Tag Archives: Marijuana investment

marijuana business; interesting read.

Admin; this is an encouraging read for the male dominated marijuana business.  It looks like the contributions of these ladies will be inspiring to those women that grow, sell both medically and recreationally.

 Debra Borchardt Contributor

I write about the business of marijuana.

BUSINESS 5/28/2015 @ 12:37PM

The Top Businesswomen In The Cannabis Industry

The non-traditional world of the cannabis industry looks very much like the regular corporate world – all men, but these women are out to change that. If marijuana were legalized for general use nationwide, the industry could grow to $45 billion, second only to the beer industry according to MarijuanaBusiness Daily’s 2015 Factbook. As a result, there has been a boom in start-up companies hoping to get into the industry early and the amount of capital willing to fund these companies has increased by 900%. There are some impressive, influential women that have jumped right into the industry with hopes of establishing a strong foothold and breaking down traditional corporate barriers. They are positive, strong willed women and they run their companies “like a boss.” These are the top business women in the marijuana sector.

Emily Paxhia – A co-founder of Poseidon Asset Management, Emily and her brother Morgan decided to get into the cannabis industry after the tragic loss of both parents to cancer. They saw first hand how medical marijuana could have helped ease their parents illness. When she and her brother found themselves out on the west coast, the former New Yorkers saw that the timing was right to strike out on their own and return to their entrepreneurial roots. Paxhia brought to the table ten plus years of work as a brand consultant and market researcher. Emily’s ability to reach out to investors and her brother’s investing skills were the magic for founding Poseidon Asset Management. Along with their third partner Christopher Otchy, the fund was established in January of 2014. Poseidon is hoping to raise $10-15 million dollars in capital this year.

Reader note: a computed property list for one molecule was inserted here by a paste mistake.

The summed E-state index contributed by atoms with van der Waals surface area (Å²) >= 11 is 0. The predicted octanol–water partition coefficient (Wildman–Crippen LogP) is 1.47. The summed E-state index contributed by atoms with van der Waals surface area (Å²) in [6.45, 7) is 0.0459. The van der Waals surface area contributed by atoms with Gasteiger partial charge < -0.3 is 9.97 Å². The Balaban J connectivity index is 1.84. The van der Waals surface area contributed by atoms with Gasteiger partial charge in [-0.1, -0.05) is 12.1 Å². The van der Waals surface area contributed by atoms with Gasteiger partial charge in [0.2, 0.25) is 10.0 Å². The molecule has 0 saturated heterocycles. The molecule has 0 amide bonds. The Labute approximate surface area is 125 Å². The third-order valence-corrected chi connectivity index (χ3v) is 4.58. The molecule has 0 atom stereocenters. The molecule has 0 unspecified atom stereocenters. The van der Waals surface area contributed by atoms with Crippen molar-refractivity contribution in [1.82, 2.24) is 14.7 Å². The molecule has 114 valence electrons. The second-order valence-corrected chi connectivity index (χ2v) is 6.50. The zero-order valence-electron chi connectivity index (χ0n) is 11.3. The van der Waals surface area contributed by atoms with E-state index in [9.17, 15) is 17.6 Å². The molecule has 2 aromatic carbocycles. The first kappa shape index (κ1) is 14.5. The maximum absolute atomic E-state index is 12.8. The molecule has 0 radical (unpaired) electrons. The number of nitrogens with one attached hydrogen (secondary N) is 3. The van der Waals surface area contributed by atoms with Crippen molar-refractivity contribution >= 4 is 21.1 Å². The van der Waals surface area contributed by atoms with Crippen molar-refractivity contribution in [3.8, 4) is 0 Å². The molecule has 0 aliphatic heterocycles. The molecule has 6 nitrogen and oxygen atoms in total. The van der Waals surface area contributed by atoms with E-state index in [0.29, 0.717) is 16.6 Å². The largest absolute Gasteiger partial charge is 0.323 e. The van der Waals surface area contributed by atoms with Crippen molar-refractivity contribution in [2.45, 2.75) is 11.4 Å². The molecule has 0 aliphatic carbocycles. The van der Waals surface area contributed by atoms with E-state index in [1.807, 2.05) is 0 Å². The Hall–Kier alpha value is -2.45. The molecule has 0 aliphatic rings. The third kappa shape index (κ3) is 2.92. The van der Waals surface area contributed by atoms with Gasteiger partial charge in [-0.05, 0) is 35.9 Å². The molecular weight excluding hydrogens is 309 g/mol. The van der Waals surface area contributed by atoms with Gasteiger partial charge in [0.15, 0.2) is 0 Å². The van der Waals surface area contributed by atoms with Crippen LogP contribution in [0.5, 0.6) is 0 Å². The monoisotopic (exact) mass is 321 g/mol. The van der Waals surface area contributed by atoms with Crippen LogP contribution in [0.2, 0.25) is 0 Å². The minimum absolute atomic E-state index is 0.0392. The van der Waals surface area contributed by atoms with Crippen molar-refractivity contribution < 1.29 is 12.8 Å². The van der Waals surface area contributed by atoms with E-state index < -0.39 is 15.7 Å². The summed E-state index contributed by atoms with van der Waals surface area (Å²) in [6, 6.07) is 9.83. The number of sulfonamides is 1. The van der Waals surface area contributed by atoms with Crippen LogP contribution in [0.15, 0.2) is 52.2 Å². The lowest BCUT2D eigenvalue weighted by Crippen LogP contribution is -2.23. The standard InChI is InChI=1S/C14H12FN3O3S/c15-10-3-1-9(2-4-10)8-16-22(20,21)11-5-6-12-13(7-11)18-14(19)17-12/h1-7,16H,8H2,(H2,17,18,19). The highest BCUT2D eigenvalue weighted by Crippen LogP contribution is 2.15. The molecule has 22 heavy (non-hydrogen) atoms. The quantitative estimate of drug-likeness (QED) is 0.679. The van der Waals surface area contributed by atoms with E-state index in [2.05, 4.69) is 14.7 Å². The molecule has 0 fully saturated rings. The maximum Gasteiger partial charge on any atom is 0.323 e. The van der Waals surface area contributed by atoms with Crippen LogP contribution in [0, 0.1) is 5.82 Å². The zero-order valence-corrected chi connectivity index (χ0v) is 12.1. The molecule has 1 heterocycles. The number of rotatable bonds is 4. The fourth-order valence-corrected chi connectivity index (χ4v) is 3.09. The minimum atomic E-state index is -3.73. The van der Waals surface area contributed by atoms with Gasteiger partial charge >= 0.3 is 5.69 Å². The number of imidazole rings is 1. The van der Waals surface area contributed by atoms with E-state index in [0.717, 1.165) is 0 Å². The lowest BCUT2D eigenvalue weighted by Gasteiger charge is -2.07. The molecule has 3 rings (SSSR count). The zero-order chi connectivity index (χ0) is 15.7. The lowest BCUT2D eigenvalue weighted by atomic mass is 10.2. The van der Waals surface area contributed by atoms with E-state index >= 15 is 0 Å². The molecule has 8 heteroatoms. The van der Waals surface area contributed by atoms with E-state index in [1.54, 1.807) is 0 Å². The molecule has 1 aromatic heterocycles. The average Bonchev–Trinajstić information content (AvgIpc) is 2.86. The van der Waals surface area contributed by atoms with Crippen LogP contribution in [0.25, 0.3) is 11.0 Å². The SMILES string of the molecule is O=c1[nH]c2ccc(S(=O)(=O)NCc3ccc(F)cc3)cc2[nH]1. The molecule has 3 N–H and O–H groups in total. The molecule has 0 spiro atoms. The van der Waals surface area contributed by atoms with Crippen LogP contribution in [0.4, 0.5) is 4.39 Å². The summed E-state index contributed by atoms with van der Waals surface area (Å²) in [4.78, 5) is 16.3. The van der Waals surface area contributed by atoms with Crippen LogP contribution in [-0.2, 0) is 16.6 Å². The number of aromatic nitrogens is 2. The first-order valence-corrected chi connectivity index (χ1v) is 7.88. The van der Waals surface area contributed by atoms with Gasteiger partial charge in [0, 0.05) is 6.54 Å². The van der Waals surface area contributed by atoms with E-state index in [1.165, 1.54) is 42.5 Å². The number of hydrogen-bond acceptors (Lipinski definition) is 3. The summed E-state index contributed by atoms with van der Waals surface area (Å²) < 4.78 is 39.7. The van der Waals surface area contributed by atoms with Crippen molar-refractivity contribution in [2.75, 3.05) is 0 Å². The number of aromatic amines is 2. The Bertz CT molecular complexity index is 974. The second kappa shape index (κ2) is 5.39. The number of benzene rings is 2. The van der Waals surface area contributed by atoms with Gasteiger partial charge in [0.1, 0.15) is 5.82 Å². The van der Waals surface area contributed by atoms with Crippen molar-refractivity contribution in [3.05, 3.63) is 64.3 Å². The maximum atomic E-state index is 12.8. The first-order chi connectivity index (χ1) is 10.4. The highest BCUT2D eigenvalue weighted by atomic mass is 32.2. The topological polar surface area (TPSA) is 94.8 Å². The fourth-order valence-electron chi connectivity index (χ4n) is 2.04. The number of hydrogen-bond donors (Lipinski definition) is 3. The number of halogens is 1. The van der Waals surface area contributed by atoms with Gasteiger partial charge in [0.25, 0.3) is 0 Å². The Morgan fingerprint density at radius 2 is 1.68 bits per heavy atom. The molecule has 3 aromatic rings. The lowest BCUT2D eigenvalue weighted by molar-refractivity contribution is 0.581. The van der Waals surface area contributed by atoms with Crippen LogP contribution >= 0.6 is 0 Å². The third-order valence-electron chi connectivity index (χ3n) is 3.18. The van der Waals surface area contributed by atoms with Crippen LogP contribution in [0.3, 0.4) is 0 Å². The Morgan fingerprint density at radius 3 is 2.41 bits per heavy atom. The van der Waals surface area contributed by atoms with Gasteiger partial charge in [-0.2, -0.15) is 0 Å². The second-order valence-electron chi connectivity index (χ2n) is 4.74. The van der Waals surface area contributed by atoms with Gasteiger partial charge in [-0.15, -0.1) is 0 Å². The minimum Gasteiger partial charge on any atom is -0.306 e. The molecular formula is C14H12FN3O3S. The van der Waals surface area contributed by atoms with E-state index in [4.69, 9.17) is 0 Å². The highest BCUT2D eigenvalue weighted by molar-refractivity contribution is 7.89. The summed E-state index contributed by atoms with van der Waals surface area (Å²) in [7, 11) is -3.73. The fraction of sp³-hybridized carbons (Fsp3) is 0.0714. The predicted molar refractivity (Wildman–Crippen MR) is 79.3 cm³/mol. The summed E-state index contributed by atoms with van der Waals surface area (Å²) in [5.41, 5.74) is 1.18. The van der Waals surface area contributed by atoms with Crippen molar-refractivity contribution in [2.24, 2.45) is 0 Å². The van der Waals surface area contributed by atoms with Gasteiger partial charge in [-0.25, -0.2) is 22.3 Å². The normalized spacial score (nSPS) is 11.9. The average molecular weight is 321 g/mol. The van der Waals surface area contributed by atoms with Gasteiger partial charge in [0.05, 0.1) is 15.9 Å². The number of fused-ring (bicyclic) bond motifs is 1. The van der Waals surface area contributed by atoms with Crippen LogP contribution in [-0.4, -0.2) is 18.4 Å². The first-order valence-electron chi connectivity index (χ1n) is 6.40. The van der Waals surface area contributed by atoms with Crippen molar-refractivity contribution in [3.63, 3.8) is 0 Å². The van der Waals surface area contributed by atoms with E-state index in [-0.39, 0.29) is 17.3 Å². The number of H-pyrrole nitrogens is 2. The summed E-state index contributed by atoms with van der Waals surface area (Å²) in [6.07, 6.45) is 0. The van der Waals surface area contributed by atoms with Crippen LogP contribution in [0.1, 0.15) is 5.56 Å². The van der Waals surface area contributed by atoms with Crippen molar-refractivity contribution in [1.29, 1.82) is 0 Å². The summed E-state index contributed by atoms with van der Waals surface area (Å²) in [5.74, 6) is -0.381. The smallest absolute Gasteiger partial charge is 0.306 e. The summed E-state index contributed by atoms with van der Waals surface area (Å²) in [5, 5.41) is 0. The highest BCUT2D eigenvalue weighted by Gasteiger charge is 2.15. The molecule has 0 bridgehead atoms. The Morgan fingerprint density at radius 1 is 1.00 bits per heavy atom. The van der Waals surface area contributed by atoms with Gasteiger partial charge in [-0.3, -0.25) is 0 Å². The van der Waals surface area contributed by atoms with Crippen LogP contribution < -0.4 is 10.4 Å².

Emily Paxhia of Poseidon Asset Management presenting at the WomenGrow Leadership Conference on May 17th of this year.

Emily Paxhia of Poseidon Asset Management presenting at the WomenGrow Leadership Conference on May 17th of this year.

Jazmin Hupp – WomenGrow was founded in the summer of 2014 by Jazmin Hupp and Jane West. WomenGrow is a national professional network that connects leaders and entrepreneurs in the marijuana industry. The group cultivates female leadership through programs and events across the country. In just a short time the group has grown to 30 chapters nationwide. Hupp is the Executive Director and spends a whopping 35 weeks of every year on the road. “We were attending these cannabis events and we weren’t finding our tribe,” said Hupp. “So we decided to set up these events meant to welcome women into the industry and be the first place they come when they are interested in the industry.” The group is sponsored by companies within the industry and has received commitments from fifty different companies and uses the #First50 to recognize this campaign. The group’s next big event they are involved with is the Cannabis World Congress in New York June 17-19.